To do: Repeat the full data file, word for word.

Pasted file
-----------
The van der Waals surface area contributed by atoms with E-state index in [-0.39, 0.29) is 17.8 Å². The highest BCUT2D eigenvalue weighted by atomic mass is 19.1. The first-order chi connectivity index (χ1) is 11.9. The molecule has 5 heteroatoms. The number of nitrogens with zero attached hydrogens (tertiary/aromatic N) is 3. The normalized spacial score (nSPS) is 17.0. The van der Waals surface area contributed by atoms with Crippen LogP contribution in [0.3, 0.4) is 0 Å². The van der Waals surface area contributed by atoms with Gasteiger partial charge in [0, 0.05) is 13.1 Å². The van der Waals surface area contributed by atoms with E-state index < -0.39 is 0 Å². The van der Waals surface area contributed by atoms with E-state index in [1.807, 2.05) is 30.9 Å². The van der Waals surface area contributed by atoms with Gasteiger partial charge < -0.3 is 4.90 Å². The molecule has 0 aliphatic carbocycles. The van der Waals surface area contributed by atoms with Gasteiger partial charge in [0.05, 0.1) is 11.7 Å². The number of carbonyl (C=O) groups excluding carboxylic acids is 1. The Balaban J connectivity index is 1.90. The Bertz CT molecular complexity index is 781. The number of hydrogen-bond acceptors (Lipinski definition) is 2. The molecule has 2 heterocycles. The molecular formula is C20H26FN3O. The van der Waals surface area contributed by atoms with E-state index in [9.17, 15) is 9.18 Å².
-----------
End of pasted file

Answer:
The van der Waals surface area contributed by atoms with E-state index in [-0.39, 0.29) is 17.8 Å². The highest BCUT2D eigenvalue weighted by atomic mass is 19.1. The first-order chi connectivity index (χ1) is 11.9. The molecule has 5 heteroatoms. The number of nitrogens with zero attached hydrogens (tertiary/aromatic N) is 3. The normalized spacial score (nSPS) is 17.0. The van der Waals surface area contributed by atoms with Crippen LogP contribution in [0.3, 0.4) is 0 Å². The van der Waals surface area contributed by atoms with Gasteiger partial charge in [0, 0.05) is 13.1 Å². The van der Waals surface area contributed by atoms with E-state index < -0.39 is 0 Å². The van der Waals surface area contributed by atoms with E-state index in [1.807, 2.05) is 30.9 Å². The van der Waals surface area contributed by atoms with Gasteiger partial charge < -0.3 is 4.90 Å². The molecule has 0 aliphatic carbocycles. The van der Waals surface area contributed by atoms with Gasteiger partial charge in [0.05, 0.1) is 11.7 Å². The number of carbonyl (C=O) groups excluding carboxylic acids is 1. The Balaban J connectivity index is 1.90. The Bertz CT molecular complexity index is 781. The number of hydrogen-bond acceptors (Lipinski definition) is 2. The molecule has 2 heterocycles. The molecular formula is C20H26FN3O. The van der Waals surface area contributed by atoms with E-state index in [9.17, 15) is 9.18 Å².